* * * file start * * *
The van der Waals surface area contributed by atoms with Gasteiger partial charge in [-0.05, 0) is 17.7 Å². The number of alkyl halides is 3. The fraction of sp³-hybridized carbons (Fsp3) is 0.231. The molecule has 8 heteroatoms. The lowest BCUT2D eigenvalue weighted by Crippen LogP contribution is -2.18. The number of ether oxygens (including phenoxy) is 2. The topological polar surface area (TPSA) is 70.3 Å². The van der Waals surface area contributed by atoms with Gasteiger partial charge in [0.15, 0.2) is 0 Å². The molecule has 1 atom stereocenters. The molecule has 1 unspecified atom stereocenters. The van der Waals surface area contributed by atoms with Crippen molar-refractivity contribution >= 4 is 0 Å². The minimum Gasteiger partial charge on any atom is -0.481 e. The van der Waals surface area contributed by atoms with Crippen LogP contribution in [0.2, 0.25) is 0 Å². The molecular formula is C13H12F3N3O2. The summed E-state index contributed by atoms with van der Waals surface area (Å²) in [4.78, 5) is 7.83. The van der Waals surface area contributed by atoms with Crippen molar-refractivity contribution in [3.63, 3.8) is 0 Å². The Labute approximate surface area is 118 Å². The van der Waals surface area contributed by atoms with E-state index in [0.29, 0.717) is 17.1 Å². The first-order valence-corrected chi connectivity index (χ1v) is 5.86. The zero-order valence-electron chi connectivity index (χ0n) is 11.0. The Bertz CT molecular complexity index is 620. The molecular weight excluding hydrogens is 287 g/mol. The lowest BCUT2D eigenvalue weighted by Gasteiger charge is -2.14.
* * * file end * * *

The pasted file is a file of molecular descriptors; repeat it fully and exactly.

The van der Waals surface area contributed by atoms with Gasteiger partial charge in [-0.05, 0) is 17.7 Å². The number of alkyl halides is 3. The fraction of sp³-hybridized carbons (Fsp3) is 0.231. The molecule has 8 heteroatoms. The lowest BCUT2D eigenvalue weighted by Crippen LogP contribution is -2.18. The number of ether oxygens (including phenoxy) is 2. The topological polar surface area (TPSA) is 70.3 Å². The van der Waals surface area contributed by atoms with Gasteiger partial charge in [0.15, 0.2) is 0 Å². The molecule has 1 atom stereocenters. The molecule has 1 unspecified atom stereocenters. The van der Waals surface area contributed by atoms with Crippen molar-refractivity contribution >= 4 is 0 Å². The minimum Gasteiger partial charge on any atom is -0.481 e. The van der Waals surface area contributed by atoms with Crippen LogP contribution in [0.2, 0.25) is 0 Å². The molecular formula is C13H12F3N3O2. The summed E-state index contributed by atoms with van der Waals surface area (Å²) in [4.78, 5) is 7.83. The van der Waals surface area contributed by atoms with Crippen molar-refractivity contribution in [3.63, 3.8) is 0 Å². The Labute approximate surface area is 118 Å². The van der Waals surface area contributed by atoms with E-state index in [0.29, 0.717) is 17.1 Å². The first-order valence-corrected chi connectivity index (χ1v) is 5.86. The zero-order valence-electron chi connectivity index (χ0n) is 11.0. The Bertz CT molecular complexity index is 620. The molecular weight excluding hydrogens is 287 g/mol. The lowest BCUT2D eigenvalue weighted by Gasteiger charge is -2.14.